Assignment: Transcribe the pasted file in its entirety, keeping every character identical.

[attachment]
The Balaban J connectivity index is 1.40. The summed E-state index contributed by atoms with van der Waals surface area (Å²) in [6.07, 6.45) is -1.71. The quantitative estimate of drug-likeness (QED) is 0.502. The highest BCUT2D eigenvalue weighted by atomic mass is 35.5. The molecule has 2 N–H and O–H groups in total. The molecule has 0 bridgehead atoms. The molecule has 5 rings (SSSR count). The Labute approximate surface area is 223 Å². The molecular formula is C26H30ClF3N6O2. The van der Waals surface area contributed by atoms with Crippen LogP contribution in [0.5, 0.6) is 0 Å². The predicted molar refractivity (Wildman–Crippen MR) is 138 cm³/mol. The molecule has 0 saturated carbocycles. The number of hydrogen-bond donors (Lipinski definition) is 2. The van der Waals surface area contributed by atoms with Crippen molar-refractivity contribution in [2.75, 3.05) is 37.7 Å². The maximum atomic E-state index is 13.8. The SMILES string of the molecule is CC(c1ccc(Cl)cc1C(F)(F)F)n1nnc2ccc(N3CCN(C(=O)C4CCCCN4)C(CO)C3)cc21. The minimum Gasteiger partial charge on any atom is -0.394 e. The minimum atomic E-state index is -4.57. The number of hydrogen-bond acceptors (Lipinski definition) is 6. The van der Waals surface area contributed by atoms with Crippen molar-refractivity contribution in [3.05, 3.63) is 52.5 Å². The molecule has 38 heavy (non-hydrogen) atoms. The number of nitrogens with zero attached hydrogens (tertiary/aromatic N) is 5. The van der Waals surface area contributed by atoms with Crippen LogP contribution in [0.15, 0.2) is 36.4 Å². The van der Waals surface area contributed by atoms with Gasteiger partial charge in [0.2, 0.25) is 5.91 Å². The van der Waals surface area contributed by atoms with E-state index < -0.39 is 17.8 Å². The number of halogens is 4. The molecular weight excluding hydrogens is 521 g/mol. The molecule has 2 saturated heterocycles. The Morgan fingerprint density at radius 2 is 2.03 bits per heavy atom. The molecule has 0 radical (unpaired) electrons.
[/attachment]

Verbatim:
The Balaban J connectivity index is 1.40. The summed E-state index contributed by atoms with van der Waals surface area (Å²) in [6.07, 6.45) is -1.71. The quantitative estimate of drug-likeness (QED) is 0.502. The highest BCUT2D eigenvalue weighted by atomic mass is 35.5. The molecule has 2 N–H and O–H groups in total. The molecule has 0 bridgehead atoms. The molecule has 5 rings (SSSR count). The Labute approximate surface area is 223 Å². The molecular formula is C26H30ClF3N6O2. The van der Waals surface area contributed by atoms with Crippen LogP contribution in [0.5, 0.6) is 0 Å². The predicted molar refractivity (Wildman–Crippen MR) is 138 cm³/mol. The molecule has 0 saturated carbocycles. The number of hydrogen-bond donors (Lipinski definition) is 2. The van der Waals surface area contributed by atoms with Crippen molar-refractivity contribution in [2.75, 3.05) is 37.7 Å². The maximum atomic E-state index is 13.8. The SMILES string of the molecule is CC(c1ccc(Cl)cc1C(F)(F)F)n1nnc2ccc(N3CCN(C(=O)C4CCCCN4)C(CO)C3)cc21. The minimum Gasteiger partial charge on any atom is -0.394 e. The minimum atomic E-state index is -4.57. The number of hydrogen-bond acceptors (Lipinski definition) is 6. The van der Waals surface area contributed by atoms with Crippen molar-refractivity contribution in [3.05, 3.63) is 52.5 Å². The molecule has 38 heavy (non-hydrogen) atoms. The number of nitrogens with zero attached hydrogens (tertiary/aromatic N) is 5. The van der Waals surface area contributed by atoms with Crippen LogP contribution in [0.15, 0.2) is 36.4 Å². The van der Waals surface area contributed by atoms with Gasteiger partial charge in [0.2, 0.25) is 5.91 Å². The van der Waals surface area contributed by atoms with E-state index < -0.39 is 17.8 Å². The number of halogens is 4. The molecular weight excluding hydrogens is 521 g/mol. The molecule has 2 saturated heterocycles. The Morgan fingerprint density at radius 2 is 2.03 bits per heavy atom. The molecule has 0 radical (unpaired) electrons.